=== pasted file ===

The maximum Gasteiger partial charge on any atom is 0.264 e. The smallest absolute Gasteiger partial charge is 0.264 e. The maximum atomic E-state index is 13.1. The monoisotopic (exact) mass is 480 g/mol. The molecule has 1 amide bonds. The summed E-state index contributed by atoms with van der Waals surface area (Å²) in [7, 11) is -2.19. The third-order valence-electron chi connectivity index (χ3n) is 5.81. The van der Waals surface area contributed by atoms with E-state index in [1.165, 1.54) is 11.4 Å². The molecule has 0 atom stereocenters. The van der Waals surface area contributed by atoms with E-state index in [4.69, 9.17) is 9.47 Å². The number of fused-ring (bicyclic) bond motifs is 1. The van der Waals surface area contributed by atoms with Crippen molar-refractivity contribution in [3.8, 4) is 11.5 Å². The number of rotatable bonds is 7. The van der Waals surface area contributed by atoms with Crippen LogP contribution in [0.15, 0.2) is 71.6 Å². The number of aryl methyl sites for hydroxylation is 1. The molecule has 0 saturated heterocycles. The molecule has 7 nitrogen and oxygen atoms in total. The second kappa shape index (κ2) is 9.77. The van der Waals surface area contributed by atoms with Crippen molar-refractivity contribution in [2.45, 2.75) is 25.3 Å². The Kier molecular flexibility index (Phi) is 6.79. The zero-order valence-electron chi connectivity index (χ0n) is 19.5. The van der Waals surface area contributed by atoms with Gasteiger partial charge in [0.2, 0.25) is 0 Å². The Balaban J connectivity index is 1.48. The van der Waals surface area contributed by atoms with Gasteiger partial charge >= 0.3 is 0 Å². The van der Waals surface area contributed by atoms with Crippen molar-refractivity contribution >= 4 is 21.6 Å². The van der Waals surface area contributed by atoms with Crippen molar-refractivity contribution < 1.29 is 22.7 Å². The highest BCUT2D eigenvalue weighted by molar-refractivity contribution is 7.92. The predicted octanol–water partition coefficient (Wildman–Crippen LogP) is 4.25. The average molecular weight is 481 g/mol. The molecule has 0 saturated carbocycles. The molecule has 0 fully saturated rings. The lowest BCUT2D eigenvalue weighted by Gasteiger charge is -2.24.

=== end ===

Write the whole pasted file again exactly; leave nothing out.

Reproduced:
The maximum Gasteiger partial charge on any atom is 0.264 e. The smallest absolute Gasteiger partial charge is 0.264 e. The maximum atomic E-state index is 13.1. The monoisotopic (exact) mass is 480 g/mol. The molecule has 1 amide bonds. The summed E-state index contributed by atoms with van der Waals surface area (Å²) in [7, 11) is -2.19. The third-order valence-electron chi connectivity index (χ3n) is 5.81. The van der Waals surface area contributed by atoms with E-state index in [1.165, 1.54) is 11.4 Å². The molecule has 0 atom stereocenters. The van der Waals surface area contributed by atoms with E-state index in [4.69, 9.17) is 9.47 Å². The number of fused-ring (bicyclic) bond motifs is 1. The van der Waals surface area contributed by atoms with Crippen molar-refractivity contribution in [3.8, 4) is 11.5 Å². The number of rotatable bonds is 7. The van der Waals surface area contributed by atoms with Crippen LogP contribution in [0.15, 0.2) is 71.6 Å². The number of aryl methyl sites for hydroxylation is 1. The molecule has 0 saturated heterocycles. The molecule has 7 nitrogen and oxygen atoms in total. The second kappa shape index (κ2) is 9.77. The van der Waals surface area contributed by atoms with Crippen molar-refractivity contribution in [2.45, 2.75) is 25.3 Å². The Kier molecular flexibility index (Phi) is 6.79. The zero-order valence-electron chi connectivity index (χ0n) is 19.5. The van der Waals surface area contributed by atoms with Gasteiger partial charge in [0.2, 0.25) is 0 Å². The Balaban J connectivity index is 1.48. The van der Waals surface area contributed by atoms with Gasteiger partial charge >= 0.3 is 0 Å². The van der Waals surface area contributed by atoms with Crippen molar-refractivity contribution >= 4 is 21.6 Å². The van der Waals surface area contributed by atoms with Crippen molar-refractivity contribution < 1.29 is 22.7 Å². The highest BCUT2D eigenvalue weighted by molar-refractivity contribution is 7.92. The predicted octanol–water partition coefficient (Wildman–Crippen LogP) is 4.25. The average molecular weight is 481 g/mol. The molecule has 0 saturated carbocycles. The molecule has 0 fully saturated rings. The lowest BCUT2D eigenvalue weighted by Gasteiger charge is -2.24.